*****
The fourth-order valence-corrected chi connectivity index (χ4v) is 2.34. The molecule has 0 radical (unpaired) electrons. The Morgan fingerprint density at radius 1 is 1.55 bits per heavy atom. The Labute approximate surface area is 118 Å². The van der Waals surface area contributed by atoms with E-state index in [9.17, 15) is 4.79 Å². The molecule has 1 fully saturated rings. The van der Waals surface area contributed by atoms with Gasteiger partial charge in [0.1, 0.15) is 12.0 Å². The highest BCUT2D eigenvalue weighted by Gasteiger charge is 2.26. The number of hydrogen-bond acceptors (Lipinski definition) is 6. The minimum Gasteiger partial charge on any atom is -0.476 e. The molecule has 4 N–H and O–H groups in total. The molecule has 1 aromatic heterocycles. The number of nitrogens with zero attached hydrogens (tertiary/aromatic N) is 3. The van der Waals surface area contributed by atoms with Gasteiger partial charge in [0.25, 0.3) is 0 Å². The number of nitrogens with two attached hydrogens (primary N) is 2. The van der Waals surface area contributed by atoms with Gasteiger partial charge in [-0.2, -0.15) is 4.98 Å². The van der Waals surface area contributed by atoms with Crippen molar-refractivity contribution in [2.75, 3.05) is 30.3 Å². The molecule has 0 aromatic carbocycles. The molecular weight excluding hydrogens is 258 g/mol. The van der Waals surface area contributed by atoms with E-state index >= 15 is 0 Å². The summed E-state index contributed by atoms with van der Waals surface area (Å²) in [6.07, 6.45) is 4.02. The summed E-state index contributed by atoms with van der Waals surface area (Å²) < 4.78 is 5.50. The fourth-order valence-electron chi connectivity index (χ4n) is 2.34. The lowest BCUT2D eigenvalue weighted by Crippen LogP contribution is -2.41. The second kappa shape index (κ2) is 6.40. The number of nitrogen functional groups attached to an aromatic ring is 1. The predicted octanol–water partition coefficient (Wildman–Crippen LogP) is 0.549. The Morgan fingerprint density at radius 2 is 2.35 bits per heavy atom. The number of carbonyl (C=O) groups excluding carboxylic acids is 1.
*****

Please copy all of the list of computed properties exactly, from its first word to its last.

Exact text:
The fourth-order valence-corrected chi connectivity index (χ4v) is 2.34. The molecule has 0 radical (unpaired) electrons. The Morgan fingerprint density at radius 1 is 1.55 bits per heavy atom. The Labute approximate surface area is 118 Å². The van der Waals surface area contributed by atoms with E-state index in [9.17, 15) is 4.79 Å². The molecule has 1 fully saturated rings. The van der Waals surface area contributed by atoms with Gasteiger partial charge in [0.1, 0.15) is 12.0 Å². The highest BCUT2D eigenvalue weighted by Gasteiger charge is 2.26. The number of hydrogen-bond acceptors (Lipinski definition) is 6. The minimum Gasteiger partial charge on any atom is -0.476 e. The molecule has 4 N–H and O–H groups in total. The molecule has 1 aromatic heterocycles. The number of nitrogens with zero attached hydrogens (tertiary/aromatic N) is 3. The van der Waals surface area contributed by atoms with Gasteiger partial charge in [0.25, 0.3) is 0 Å². The number of nitrogens with two attached hydrogens (primary N) is 2. The van der Waals surface area contributed by atoms with Gasteiger partial charge in [-0.2, -0.15) is 4.98 Å². The van der Waals surface area contributed by atoms with Crippen molar-refractivity contribution in [2.75, 3.05) is 30.3 Å². The molecule has 0 aromatic carbocycles. The molecular weight excluding hydrogens is 258 g/mol. The van der Waals surface area contributed by atoms with E-state index >= 15 is 0 Å². The summed E-state index contributed by atoms with van der Waals surface area (Å²) in [6.07, 6.45) is 4.02. The summed E-state index contributed by atoms with van der Waals surface area (Å²) < 4.78 is 5.50. The fourth-order valence-electron chi connectivity index (χ4n) is 2.34. The lowest BCUT2D eigenvalue weighted by Crippen LogP contribution is -2.41. The second kappa shape index (κ2) is 6.40. The number of nitrogen functional groups attached to an aromatic ring is 1. The predicted octanol–water partition coefficient (Wildman–Crippen LogP) is 0.549. The Morgan fingerprint density at radius 2 is 2.35 bits per heavy atom. The number of carbonyl (C=O) groups excluding carboxylic acids is 1.